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Enzymic determination of aldehyde permeability in luminous bacteria. I. Effect of chain length on light emission and penetration

Authors
Journal
Archives of Biochemistry and Biophysics
0003-9861
Publisher
Elsevier
Publication Date
Volume
75
Issue
1
Identifiers
DOI: 10.1016/0003-9861(58)90400-4
Disciplines
  • Biology

Abstract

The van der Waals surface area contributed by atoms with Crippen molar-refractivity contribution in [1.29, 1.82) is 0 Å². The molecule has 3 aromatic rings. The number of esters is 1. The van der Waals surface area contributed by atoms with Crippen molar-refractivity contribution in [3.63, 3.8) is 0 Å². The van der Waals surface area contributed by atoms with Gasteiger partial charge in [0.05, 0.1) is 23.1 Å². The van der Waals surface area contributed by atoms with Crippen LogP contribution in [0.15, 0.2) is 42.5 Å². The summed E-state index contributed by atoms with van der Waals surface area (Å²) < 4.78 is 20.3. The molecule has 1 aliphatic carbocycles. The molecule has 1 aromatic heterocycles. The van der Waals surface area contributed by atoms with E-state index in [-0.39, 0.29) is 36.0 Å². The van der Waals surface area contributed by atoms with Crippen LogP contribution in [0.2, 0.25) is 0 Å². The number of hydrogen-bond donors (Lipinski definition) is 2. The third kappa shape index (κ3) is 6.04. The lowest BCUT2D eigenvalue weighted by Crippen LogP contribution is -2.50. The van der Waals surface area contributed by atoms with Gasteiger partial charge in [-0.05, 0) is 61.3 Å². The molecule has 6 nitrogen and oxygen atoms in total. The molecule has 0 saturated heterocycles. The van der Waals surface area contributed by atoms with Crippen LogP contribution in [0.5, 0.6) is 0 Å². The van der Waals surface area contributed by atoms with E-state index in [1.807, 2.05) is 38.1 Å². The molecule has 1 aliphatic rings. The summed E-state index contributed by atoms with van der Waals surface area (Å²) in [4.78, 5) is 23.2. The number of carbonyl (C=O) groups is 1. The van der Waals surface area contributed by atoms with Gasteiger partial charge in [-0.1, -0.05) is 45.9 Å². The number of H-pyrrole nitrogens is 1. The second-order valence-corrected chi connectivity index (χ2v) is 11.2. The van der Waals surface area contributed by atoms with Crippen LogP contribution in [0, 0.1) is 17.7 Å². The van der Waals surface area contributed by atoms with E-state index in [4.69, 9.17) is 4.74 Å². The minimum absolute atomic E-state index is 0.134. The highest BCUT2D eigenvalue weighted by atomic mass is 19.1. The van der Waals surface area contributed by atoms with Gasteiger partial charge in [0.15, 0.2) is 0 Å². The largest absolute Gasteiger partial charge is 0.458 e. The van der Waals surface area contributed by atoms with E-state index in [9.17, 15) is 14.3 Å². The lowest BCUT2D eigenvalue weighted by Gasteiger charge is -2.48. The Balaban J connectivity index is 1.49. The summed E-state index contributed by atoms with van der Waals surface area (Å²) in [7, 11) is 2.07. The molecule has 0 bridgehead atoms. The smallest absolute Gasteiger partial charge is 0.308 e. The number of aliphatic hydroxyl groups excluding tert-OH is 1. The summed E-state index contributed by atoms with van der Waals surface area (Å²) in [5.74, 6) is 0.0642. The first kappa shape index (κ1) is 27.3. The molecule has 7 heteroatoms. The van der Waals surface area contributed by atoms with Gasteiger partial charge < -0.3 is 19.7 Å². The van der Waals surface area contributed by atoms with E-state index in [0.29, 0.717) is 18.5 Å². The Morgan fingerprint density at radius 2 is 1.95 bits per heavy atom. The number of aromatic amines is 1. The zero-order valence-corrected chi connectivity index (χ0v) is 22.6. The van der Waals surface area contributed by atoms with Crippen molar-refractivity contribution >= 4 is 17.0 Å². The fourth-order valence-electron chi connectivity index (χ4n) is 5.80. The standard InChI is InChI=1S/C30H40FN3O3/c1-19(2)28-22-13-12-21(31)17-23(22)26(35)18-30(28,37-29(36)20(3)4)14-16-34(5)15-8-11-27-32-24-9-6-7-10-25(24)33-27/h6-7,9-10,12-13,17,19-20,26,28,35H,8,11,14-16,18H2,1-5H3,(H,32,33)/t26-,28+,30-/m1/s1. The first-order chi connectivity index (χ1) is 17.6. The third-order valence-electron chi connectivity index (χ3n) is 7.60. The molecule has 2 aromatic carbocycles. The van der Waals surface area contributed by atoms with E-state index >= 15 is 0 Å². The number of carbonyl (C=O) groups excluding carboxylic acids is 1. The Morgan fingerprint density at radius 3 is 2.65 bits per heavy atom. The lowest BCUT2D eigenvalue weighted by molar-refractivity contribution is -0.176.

Abstract 1. 1. A mutant of Achromobacter fischeri which requires exogenous aldehyde for light emission has been used to study the rate of penetration of a series of aliphatic aldehydes (heptanal to tetradecanal) through the bacterial cell membrane. 2. 2. As the chain length is increased, penetration into the cell is slower, affinity for luciferase increases, and the maximum light intensity is greater. The properties of the isolated enzyme agree with those observed for the activity in the whole cell. 3. 3. No special transport mechanism for the movement of these aldehydes through the bacterial membrane was revealed by the use of a variety of metabolic inhibitors. 4. 4. It is concluded that for this series of aldehydes lipide solubility is of minor importance for penetration and that the major controlling factors are membrane pore size and molecular mass of the aldehyde molecules.

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